Last Monday's benefit concert at Reggae Grill for the indigenous Manobo school children was described by its host Fil-Am hip-hop artist Pele Navarro as a “bridge uniting artists and Fil-Ams to the people of Davao and to the cause of helping indigenous peoples children.”
Indeed, the concert “Rise 4 Education” was a bridge in many ways: local reggae and hip-hop artists took on the same stage with Manila rap sensation BLKD and Cebu-based DJ Mackoy as they dished out grooves and rhymes that whooped up the crowd, including 22 Fil-Ams who were here for a solidarity mission in Tacloban and with the Manobo evacuees as they savored the local flavor of Davao reggae and hip-hop.
The concert flowed with music and video messages asking support to some 300 Manobo children from Talaingod, Davao del Norte whose community have been driven out since last April by militarization. It also flowed with a box full of donations including money, notebooks, pencils and other school supplies.
It was a unique concert bringing two genres with radical origins: hip-hop, which originated from the American black community as a cultural protest; reggae which exploded with Bob Marley's music of emancipation and struggle of Jamaica and African countries.
Both found fusion here among these young Davao artists which made the music their own. The music from the opening act, the ethnic fusion group Kuntaw from Tagum City, energized the crowd with frenetic drumbeats and chants like “Tayo'y nag-iisang dugo” and “Magkaisa, sama-sama”. Their parody song of Jessie J's “Price Tag” tickled the crowd with these lyrics: “Daghang bayronon to the left, daghang bayronon to the right, tubig ug tuition fee, hospital ug pang-light. Wala na mi money, money, money, buslot na among bulsa, bulsa, bulsa...”
The reggae band Nairud sa Wadab delivered their signature bouncy grooves including covers of The Jerks 'Reklamo ng Reklamo' and Bob Marley's “Soul Rebel”. The next band Tortang Talong performed a unique fusion of reggae and ambient genre with turntable and guitar scratching with their signature songs 'Positive' with the lines “Good vibes, positive thinking” and their last song had Dj Mackoy and BLKD joining in that made the crowd jammed on front of the stage.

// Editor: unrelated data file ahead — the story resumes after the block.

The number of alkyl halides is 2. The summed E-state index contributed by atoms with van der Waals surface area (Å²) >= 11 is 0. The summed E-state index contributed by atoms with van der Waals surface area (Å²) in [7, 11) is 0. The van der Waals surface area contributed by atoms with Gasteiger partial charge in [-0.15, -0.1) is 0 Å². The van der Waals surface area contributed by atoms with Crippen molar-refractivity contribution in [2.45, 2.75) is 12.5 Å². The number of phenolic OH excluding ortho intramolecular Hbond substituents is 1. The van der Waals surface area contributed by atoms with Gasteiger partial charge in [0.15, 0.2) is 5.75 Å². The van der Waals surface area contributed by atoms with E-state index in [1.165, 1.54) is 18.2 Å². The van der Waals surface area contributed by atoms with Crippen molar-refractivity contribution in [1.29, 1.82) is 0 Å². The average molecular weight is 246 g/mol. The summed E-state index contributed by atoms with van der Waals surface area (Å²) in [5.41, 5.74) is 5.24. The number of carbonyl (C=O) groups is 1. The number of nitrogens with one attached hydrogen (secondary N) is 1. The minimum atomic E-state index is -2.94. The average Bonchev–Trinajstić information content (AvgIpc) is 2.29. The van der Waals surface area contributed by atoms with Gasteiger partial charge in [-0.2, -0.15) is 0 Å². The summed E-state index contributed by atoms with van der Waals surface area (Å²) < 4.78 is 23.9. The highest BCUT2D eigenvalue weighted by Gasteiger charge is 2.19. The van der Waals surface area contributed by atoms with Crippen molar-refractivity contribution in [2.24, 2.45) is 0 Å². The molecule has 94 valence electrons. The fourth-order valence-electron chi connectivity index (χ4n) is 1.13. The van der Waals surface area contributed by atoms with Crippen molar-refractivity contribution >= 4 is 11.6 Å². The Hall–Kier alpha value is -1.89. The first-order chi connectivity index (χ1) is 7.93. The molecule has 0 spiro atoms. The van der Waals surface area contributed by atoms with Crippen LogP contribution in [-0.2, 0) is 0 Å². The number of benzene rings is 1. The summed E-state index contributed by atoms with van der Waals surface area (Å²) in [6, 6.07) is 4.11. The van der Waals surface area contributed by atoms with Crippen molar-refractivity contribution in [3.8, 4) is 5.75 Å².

Davao's hip-hop duo South Breed gave a good performance with their fast rhymes. That prepared for BLKD's performance with DJ Mackoy which got the audience more energized. He belted out three songs which he later announced would be included in his first album coming out in September. BLKD earned fame from Flip-Top battles shown on YouTube, but the original songs he performed shows his real artistry that is filled with biting social commentary and passion.
“Tayo'y inaaliw upang tayo'y maabala, at upang huwag maalala sa pagsasamantala, hanggang ang pagmamalasakit ay nasaid, tayo'y naging manhid sa sakit ng ating mga kapatid... Pagmasdan ang bayan tayo ang nasasakupan, nasaan ang katarungan para sa lahat na may kagutuman?” he warned in his opening song.
His lyricism and Mackoy's groove effectively blend protest lines into songs such as “May kabuluhang pagbabago, aaligid basta sama-sama, may pag-asa may pag-asa” and “Itaas ang kamao, para sa pagbabago”.
The last band Kamaggong came out with its local humor of going organic in one's backyard, and a strong rap message about “sa lahat na nagmamahal, mga nasasaktan, mga nalaspatangan, nagmahal uli kahit napakasakit” that actually refers to love for one's mother country.
“Ang tula na ito’y inaalay sa mga namatay na walang malay, na ang alay naman niya’y pinagpatuloy sa kasalukuyan.”
The finale was two sets of jams of all performers with a half dozen local rappers taking turns on the mic with BLKD.
It was a night that brown hip-hop and brown reggae rose up with songs of change, unity and hope. The music became universal and also very local, all at once.